December 16, 2020 5 min read
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Managers who have spent the past nine months optimizing their “remote” teams are now facing a new set of uncertainties. Will this vaccine end the pandemic? Will business-as-usual resume? Is a “return” to normal even a worthy goal? Should offices reopen? Not just from a health perspective, but more generally, are offices actually a good investment? If so, what should a company’s vaccine policy be?
For managers who do intend to re-open offices in the near to medium term, there are a host of things to consider as you go about constructing a company-wide policy. Should you optimize for safety? If so, is a mandatory policy the best bet? Should you fire employees who refuse vaccination? Are there legal ramifications for doing so? Should you optimize for freedom and choice? If so, should you let unvaccinated employees come into the office? Should you let those who don’t want to be vaccinated work remotely forever? Are unvaccinated employees even a risk to those who have immunity?
There are many variables to consider — each with potentially company-breaking consequences. A policy that winds up killing people is a catastrophic risk to the lives of your employees and your company. And a policy that alienates people who value their individual freedom might lead to class-action lawsuits that can cripple your business.
With so much at stake, it’s critical to have a framework for constructing a policy that can be clearly understood and embraced. Here are four pieces of advice every manager should consider as they chart the course of their company’s office reopenings and vaccinations.
Begin planning now
With several vaccines on the horizon for early 2021, it’s not too early to plan. Assess your employee population to understand what their values, concerns and needs are. Knowing what really matters to them will help you communicate your policies in the most impactful ways. Separate the non-negotiables from the negotiables so that employees understand their choices. Non-negotiables may include directives for safety and avoiding political discussions about pros and cons. Negotiables may include the option to work from home for a certain period of time.
Build trust by leading by example
If you encourage or mandate that employees take a vaccine, it is imperative that you lead by example. Pictures and videos can speak volumes, and can help destigmatize and humanize what you are asking of your employees. Openly taking the vaccine, on camera, and showing your employees that you’re happy to be the “first one on the dance floor” is imperative. You can’t ask people to do something you yourself won’t do, and therefore you should be transparent and public about your personal decision to do so, especially given how controversial that decision has become in our highly polarizing social and political environment.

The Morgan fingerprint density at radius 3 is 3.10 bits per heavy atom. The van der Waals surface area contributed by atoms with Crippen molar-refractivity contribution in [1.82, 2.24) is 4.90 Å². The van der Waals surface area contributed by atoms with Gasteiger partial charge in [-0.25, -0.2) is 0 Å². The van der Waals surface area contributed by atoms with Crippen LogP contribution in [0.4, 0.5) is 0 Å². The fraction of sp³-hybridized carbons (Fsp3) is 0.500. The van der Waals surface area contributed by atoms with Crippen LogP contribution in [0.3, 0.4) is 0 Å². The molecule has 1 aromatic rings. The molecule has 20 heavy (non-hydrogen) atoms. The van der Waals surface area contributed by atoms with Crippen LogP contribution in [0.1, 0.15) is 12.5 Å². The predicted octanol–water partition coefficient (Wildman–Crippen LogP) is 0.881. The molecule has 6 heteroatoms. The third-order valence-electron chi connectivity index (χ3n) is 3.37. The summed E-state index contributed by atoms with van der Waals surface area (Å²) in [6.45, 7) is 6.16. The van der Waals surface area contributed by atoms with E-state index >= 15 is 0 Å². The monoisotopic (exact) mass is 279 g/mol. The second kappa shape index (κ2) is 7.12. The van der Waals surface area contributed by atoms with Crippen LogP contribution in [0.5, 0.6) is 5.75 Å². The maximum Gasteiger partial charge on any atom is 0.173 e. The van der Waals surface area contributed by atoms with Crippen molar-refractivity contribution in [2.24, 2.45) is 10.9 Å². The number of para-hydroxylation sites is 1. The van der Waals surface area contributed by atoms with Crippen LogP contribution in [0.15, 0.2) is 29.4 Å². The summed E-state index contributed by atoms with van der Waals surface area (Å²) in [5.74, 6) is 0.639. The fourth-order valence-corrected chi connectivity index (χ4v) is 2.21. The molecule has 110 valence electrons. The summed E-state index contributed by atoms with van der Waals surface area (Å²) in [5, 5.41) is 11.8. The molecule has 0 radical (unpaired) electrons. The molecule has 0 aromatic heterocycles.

There are no easy paths ahead. Whether you disregard the vaccine, make it optional, encourage it, or make it mandatory, you are going to have a considerable number of employees who disagree — and the disagreements likely won’t be minor. Be prepared to have plenty of accommodation requests. If you don’t mandate it, expect to have many employees insist on working remotely forever. If you do make it mandatory, expect to have employees who claim this is a civil rights issue. Train your human resources staff to process these requests, and decide now, in advance, what your policies will be as they come in. The reactions to your vaccine policy are predictable, and it’s important you map them out now and train your staff on how to respond to them.
Understand the law, and consult with your attorneys
Things are changing rapidly, so know the laws, understand them, and definitely consult your attorneys. Just because you think a particular policy is “right” does not make it legal or immune to lawsuits. And, even if your selected policy is absolutely legal, it still doesn’t mean you won’t get sued. Lawsuits are expensive even if you prevail, and the last thing you need are employees who disagree with you hiring lawyers and coming after your company. This is a legal minefield, and it’s best to spend some money upfront when you construct a policy rather than down the road after a selected policy backfires.
We are heading into unchartered territory. From a legal, health, social, and financial perspective, there is no precedent for the decisions business leaders are about to face. The final piece of advice I will reiterate to you — which is what I am sharing with all of my clients — is to plan now and consult with your Board, employees, staff, advisors, and lawyers. Whatever path you choose, it will impact your company culture forever, and you cannot “overthink” this decision. There are plenty of choices that are best made with speed; this is not one of them.